Aram is drawn into his brother’s project. He begins to compose a piece that underscores the film’s final movement: ‘Requiem for a beautiful soul’, dedicated to Manus Island detainee, Hamed Shamshiripour, an Iranian national. Boochani sends a transcript of Shamshiripour’s haunting monologues to Sarvestani. His words are performed verbatim by actor Ahmad Abbasi Tehrani.

At the core of Shamshiripour’s ramblings there is a terrifying logic at work. They reflect the chaotic thoughts of a man who has been ground down by a Kafkaesque system and robbed of his sense of self. He paces the forest. ‘One shouldn’t play games with people,’ he proclaims. ‘I want my rights,’ he insists. He demands respect. He asserts his individuality, his difference: ‘I am a flower with a sweet fragrance, a flower that speaks beautifully… I love beauty. I want to live a beautiful life. I don't want to cut the stem of the flower, but there are many who want to pull it out by the roots.’

Aram’s requiem matures in rehearsal; the finished piece complements Shamshiripour’s mesmerising lament. At the same time, Sarvestani continues to tend his infants, while persisting with his other life as a filmmaker. He works late into the night, in harness to the time zone of Manus, and rises early morning to resume his house duties.


'Tall Fences, Taller Trees is a cinematic concerto in three movements. The images, soundtrack, editing, original score, and multiple storylines, work in concert to produce a work of artistry.'


‘Last night I had a horrible dream,’ he tells Boochani. ‘I dreamed I was in the prison camp. I was one of the people in the prison. I was there to film, but it was really frightening.’

‘Arash, of course you were there,’ quips Behrouz. ‘You’re living in this place for quite some months. You should have had this nightmare earlier.’

As the first film, Chauka evolves, Behrouz Boochani remarks: ‘This movie must be made. The film is very important because this must be documented in history…  I’m really glad you contacted me at this very critical time’.

 The same can be said of the new film. Released at a time of global instability, and a steep increase in the mass movement of displaced and stateless peoples, it echoes and compliments Boochani’s award winning book, No Friend but the Mountains, published in 2018. This is film as an act of resistance, set against the chores of daily life, and a profound meditation on exile and separation. It never forgets its central purpose: to bear witness to the plight of men, women and children who had set out on perilous journeys in search of a better life, as had countless generations before them.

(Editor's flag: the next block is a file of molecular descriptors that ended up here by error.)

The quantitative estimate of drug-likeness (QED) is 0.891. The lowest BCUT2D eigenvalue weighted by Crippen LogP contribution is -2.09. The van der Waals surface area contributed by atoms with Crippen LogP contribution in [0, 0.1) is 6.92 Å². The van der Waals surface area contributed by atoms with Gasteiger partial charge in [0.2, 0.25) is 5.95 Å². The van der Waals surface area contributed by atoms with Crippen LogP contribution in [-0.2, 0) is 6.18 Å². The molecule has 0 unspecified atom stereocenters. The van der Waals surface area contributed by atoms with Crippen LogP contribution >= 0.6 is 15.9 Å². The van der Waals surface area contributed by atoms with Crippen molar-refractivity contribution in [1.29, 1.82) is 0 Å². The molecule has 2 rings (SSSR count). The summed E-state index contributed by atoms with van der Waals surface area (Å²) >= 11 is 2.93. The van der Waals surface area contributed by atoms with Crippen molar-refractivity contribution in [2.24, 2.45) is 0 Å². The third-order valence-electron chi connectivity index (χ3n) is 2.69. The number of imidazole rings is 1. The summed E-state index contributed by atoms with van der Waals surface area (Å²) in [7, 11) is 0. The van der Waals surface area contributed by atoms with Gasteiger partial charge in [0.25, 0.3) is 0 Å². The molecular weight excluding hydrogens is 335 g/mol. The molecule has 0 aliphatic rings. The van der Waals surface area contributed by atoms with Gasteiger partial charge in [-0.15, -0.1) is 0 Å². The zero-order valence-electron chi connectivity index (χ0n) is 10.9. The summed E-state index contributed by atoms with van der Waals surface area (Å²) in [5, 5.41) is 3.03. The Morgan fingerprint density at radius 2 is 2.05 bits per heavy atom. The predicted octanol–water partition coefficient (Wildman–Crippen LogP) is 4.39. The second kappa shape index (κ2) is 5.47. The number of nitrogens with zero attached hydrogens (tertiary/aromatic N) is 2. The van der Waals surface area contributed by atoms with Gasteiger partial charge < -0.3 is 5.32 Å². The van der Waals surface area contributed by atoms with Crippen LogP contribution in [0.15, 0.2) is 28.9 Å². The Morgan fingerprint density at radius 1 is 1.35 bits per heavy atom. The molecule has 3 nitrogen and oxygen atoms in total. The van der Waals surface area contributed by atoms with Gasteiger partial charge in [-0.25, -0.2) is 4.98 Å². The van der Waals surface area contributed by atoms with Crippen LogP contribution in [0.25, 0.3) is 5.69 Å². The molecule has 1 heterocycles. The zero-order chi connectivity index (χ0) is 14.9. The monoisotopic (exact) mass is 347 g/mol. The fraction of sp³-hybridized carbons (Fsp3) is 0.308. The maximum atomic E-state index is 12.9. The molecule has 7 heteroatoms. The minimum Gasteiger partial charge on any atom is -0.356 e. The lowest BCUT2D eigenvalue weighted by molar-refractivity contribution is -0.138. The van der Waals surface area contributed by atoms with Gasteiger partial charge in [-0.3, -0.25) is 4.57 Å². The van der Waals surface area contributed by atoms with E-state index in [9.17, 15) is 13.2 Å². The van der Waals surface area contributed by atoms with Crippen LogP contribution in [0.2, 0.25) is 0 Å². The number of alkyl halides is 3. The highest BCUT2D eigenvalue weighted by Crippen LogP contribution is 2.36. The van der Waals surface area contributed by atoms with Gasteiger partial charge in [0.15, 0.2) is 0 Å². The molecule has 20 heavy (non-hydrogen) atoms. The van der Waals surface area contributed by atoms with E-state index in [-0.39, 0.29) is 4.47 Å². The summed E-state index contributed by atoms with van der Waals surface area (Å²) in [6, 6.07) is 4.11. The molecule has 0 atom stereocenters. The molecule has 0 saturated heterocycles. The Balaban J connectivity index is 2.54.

Tall Fences, Taller Trees is a cinematic concerto in three movements. The images, soundtrack, editing, original score, and multiple storylines, work in concert to produce a work of artistry. ‘The Pacific Solution’ saga has found a new way of being exposed. Those who have suffered the injustice — some of whom now remain imprisoned in Brisbane and Melbourne — have had their fate memorialised.

Sarvestani dedicates the film to Shamshiripour, who, tragically, loses his life. ‘Everyone on Manus likes me, he says at one point, ‘…their trees like me, their animals like me. They love me to the moon and back.’ But this did not save him from his descent into utter despair.



Arnold Zable Photo by Hillary FinchArnold Zable is a writer, novelist, storyteller and human rights advocate. His books include Jewels and Ashes, Café Scheherazade, Scraps of Heaven, Sea of Many Returns, The Fig Tree, Violin Lessons, and The Fighter. His most recent book, The Watermill, was published in March this year.

Tall Fences, Taller Trees, will have its world premiere on the independent film platform, Eventive, between 7th and 9th October.


Article images: Sarvin Productions/Visions du Réel
Image of Arnold Zable by Hillary Finch

Topic tags: Arnold Zable, Tall Fences Taller Trees, Behrouz Boochani, Arash Kamali Sarvestani, film, review



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Existing comments

There is so much dignity in this story. It's a story of courage and survival against great odds. Sadly, it is also a story of despair and death. An award-winning book and now this film document the defiance and poetry inherent in the experiences of the detainees. We can hope that many people see the film and catch a glimpse of the human spirit driving the film-makers and the author. A memorial to those lost.
Pam | 06 October 2020

Thanks for drawing our attention to this film Arnold. Coupled with our lockdown in Melbourne (albeit mild by comparison), it should sharpen our sense of 'fratelli tutti' with asylum seekers. Hopefully Pope Francis will give it his blessing too.
Pat Walsh | 07 October 2020

A great review of a film which really says something. How widely it will be seen in Australia and what effect it will have on the general population are both moot points.
Edward Fido | 08 October 2020

Will Tall trees, Taller trees, be released in Melbourne when our cinemas reopen? I do hope it will. Thanks for your information Arnold. I have read both you And Berhouz.
Elizabeth Craven | 11 October 2020